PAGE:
I’ve learned a lot of good information reading Club Lexus forums so maybe I can now share something with someone else who’s planning to replace a timing belt on his / her SC430. You must know that the excellent post on this forum from Sep. 2007 by Pearlpower was my inspiration to replacing my SC’s timing belt – naturally all the warnings and disclaimers therein apply so I won’t repeat them. I used the 430 service manual as well, and as I went through the process I took some notes that I hope will help if you’re thinking about doing this yourself. Like the Pearlpower post this is by no means a complete description of the process, just some observations from my viewpoint that may help you as you think about doing the job.
My SC430 just turned 38,000 miles but since it’s an ‘02, I reasoned that the engine was probably at risk on the basis of time in service, not the mileage. So I bought the timing belt ($40) and serpentine belt ($36) thinking that I would make the call on the water pump, idlers and tensioner when I got into it. I normally try to avoid SSTs but I had read enough discussion about the dreaded crank damper pulley bolt that I bought a Schley Products #64300 damper pulley holder for Lexus and Toyota ($65 incl. tax and shipping from Amazon).
As to my qualifications I am a graduate mechanical engineer (by no stretch a journeyman automotive mechanic) with no experience in engine work on Toyota products. In most respects I approached this project as being fairly green and moved forward carefully with no expectation of completing the job in any set amount of time. Here are some thoughts from my experience from doing the job a few days ago:
1. If you have the Lexus repair manual for this operation you can use the stepwise instructions as a checklist. There isn’t a lot of difficult work involved in this job but there are many individual steps. It would be a shame to miss something.
2. Besides the Pearlpower-recommended tool list I used a 3/8” air ratchet. This saved some effort in removing and installing the under engine cover and for running up a number of the fasteners before final tightening. I also used a couple of 25 inch breaker bars and a torque wrench. I didn't use any impact tools.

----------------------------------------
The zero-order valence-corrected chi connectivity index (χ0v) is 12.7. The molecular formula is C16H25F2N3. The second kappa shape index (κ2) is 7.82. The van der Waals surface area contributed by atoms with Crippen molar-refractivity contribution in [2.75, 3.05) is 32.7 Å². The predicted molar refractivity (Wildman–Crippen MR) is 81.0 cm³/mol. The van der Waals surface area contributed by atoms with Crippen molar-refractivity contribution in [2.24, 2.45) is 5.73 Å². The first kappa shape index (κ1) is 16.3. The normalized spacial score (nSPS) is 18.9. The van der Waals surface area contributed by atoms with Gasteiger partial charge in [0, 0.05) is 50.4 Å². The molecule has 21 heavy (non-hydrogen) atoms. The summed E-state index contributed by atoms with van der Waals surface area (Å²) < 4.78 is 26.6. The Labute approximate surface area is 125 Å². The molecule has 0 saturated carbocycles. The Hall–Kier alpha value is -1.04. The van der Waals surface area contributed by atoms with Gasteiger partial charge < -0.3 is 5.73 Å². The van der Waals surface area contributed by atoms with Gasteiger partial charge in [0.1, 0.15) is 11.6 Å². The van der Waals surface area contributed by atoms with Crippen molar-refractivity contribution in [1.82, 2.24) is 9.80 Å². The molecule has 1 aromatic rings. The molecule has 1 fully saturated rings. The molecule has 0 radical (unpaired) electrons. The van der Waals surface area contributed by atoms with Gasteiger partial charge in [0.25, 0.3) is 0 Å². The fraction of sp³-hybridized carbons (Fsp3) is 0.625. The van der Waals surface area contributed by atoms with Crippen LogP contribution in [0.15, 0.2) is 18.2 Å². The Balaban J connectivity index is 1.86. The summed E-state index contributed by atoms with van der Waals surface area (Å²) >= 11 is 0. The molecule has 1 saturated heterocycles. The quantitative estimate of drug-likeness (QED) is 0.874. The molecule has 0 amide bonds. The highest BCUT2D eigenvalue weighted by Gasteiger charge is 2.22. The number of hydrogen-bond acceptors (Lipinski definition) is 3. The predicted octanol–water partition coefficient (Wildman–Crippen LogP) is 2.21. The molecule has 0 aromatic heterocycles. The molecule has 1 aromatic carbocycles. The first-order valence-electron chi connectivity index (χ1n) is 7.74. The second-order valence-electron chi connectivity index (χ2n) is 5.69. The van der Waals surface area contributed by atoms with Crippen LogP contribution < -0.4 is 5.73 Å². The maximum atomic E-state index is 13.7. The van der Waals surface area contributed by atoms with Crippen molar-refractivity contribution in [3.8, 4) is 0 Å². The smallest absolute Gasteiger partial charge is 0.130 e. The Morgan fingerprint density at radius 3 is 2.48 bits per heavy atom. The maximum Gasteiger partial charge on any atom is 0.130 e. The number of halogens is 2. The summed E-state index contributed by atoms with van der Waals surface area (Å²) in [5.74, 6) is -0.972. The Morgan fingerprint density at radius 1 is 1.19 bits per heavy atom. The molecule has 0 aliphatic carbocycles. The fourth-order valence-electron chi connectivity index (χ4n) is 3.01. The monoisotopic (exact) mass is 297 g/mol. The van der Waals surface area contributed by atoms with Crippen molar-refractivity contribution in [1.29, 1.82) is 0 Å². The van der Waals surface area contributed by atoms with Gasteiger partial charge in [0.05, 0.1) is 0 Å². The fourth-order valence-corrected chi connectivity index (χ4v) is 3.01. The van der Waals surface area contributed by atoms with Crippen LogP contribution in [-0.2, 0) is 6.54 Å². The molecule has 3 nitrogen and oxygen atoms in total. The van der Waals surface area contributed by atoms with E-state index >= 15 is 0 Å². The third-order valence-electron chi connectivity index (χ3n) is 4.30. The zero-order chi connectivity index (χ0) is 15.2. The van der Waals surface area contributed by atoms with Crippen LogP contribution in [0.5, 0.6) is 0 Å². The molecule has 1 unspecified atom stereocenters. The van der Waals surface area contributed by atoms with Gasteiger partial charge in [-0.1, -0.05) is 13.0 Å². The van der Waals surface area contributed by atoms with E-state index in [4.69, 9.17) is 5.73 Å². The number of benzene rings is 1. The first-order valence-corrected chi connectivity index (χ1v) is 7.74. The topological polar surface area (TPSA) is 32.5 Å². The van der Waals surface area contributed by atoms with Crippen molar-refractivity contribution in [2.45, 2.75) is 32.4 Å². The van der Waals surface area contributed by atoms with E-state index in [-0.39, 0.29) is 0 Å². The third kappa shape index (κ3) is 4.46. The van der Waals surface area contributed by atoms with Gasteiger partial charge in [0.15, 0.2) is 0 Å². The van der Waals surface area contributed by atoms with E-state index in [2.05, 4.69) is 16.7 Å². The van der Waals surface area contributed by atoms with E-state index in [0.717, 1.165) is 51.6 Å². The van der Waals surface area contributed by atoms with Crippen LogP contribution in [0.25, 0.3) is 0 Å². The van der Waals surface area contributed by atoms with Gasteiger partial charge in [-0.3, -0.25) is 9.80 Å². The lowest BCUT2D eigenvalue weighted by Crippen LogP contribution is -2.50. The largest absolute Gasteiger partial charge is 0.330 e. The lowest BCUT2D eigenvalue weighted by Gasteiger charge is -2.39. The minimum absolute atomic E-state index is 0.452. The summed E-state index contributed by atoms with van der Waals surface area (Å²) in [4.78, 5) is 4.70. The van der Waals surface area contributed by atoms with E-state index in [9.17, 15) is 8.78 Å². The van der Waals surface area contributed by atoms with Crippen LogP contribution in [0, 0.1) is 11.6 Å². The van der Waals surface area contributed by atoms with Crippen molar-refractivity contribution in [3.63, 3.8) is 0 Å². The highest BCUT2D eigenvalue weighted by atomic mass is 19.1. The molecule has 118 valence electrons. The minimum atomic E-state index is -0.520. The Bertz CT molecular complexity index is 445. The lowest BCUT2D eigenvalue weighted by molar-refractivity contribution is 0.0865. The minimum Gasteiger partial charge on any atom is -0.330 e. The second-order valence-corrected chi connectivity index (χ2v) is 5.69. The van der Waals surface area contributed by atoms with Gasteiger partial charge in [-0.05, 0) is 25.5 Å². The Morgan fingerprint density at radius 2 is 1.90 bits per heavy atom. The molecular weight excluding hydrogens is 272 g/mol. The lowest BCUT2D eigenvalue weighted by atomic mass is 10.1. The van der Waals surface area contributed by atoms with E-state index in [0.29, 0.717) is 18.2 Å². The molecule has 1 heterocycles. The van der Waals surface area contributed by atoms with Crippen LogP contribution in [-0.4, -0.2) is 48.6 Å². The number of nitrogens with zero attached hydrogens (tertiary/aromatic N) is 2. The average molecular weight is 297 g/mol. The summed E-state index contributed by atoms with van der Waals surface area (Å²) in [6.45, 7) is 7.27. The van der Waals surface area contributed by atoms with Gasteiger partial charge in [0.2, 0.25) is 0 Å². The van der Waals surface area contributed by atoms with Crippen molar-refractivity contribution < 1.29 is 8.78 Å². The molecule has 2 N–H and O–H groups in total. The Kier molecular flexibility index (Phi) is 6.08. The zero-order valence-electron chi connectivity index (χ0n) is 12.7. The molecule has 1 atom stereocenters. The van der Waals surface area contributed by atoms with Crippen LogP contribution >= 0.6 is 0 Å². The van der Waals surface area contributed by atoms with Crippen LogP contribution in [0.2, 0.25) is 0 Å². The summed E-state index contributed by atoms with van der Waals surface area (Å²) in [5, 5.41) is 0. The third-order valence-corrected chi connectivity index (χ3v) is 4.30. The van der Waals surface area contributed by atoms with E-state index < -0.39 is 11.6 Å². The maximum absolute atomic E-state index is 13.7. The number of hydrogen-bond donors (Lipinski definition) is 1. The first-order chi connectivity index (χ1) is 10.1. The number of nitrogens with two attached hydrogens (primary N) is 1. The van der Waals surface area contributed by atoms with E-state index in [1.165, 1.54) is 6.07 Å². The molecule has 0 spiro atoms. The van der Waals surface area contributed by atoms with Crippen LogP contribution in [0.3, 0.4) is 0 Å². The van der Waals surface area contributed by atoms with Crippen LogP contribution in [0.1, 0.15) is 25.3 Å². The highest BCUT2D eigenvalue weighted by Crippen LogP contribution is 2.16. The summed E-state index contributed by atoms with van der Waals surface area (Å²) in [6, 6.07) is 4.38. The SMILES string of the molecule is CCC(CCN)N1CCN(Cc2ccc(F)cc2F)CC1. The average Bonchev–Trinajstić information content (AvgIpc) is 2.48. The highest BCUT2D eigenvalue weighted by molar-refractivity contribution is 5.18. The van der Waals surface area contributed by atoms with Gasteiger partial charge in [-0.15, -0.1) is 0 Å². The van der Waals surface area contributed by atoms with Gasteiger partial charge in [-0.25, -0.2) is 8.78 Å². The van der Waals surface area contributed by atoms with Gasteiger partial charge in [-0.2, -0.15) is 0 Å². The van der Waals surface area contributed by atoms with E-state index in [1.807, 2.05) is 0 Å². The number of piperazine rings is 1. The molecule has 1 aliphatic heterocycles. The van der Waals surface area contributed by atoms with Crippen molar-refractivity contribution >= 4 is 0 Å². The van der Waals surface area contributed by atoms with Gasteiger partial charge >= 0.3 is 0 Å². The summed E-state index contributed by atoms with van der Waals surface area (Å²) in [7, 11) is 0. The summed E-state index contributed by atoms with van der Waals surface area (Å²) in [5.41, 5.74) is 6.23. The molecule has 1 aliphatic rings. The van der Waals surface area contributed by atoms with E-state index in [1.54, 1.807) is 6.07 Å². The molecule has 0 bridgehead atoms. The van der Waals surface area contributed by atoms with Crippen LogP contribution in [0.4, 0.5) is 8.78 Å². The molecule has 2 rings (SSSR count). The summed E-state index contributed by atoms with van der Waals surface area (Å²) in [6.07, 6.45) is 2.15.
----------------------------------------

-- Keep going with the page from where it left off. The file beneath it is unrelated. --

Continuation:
3. To access the parts for removal I needed to raise the car about 4”. I’m not a big guy so I have to balance the amount of space needed underneath versus the amount of reach I can get while leaning down into the engine room. I use ramps that are built up from layered 2 x 12 wood scraps. I just drive up on them, set the parking brake and use rear wheel chocks.
4. You’ll be removing a number of parts. You should designate a space where you can lay them out in exact order removed with their respective fasteners. Keep children and dogs out.
5. I chose to drain the cooling system partially and remove the radiator. You only have to drain it down from the radiator drain valve and then disconnect the two coolant hoses at the engine. My experience was that you won’t lose much more liquid when disconnecting the bypass hose as the left side timing belt cover #3 comes off. The working space gained from removing the radiator and fan assembly was worth it to me. You WILL want a couple of plugs for those oil cooler hoses if you do it this way.
6. You don’t need to completely remove the PS vane pump, alternator or AC compressor. The alternator and compressor can be unbolted and moved slightly aside / downward with the electrical connections intact. Removing the drive pulley from the PS pump is enough to get access to fasteners behind. In my opinion one of the more difficult parts of the job was unbolting the AC compressor because of the difficult access to bolts.
7. Removing the crank pulley bolt – I used the Schley Products tool mentioned earlier, a 22mm 6-point socket and two 25” breaker bars to hold the pulley and loosen the bolt. I was able to do this in one try without breaking a sweat. I’d estimate it took about 100 lb pull on the breaker bars to dislodge the bolt. As a practical matter I used the same estimated torque to re-install it since my torque wrench doesn’t go to 180 lb-ft. Since it was super handy for rotating the crank later (and I have two other cars that can use it) I would buy that Schley tool again.
8. I inspected the water pump, idlers and tensioner in detail and decided NOT to replace any of them on the basis of condition and the low mileage on the engine. There were no leaks and all the bearings were smooth. My labor is free so if I need to go back in to do some work later that’s OK. You may want to adopt a different philosophy and change all that stuff out while you’re in there – at retail the additional parts should be about $250.
9. Be sure to line up the timing marks BEFORE you remove the old belt. Then the Lexus manual recommends positioning the crank at about 50 degrees BTDC to avoid potential damage to the valves from camshaft springback as the old belt is removed. I worked alone and I thought this was somewhat difficult to do since I had no way to know which way the camshafts would try to turn. For this operation AND putting on the new belt I think it might go better if you have help positioning the camshaft pulleys. You can make some slight adjustments with the cover bolts on the ends of the crankshaft assemblies but they aren’t tight enough (11 lb-ft) to provide much counter-clockwise adjustment. Until the tensioner is re-installed there is a chance that the belt will be loose enough for the camshaft pulleys to jump a tooth or more – watch to be sure it doesn’t happen or you will need to start over positioning the belt.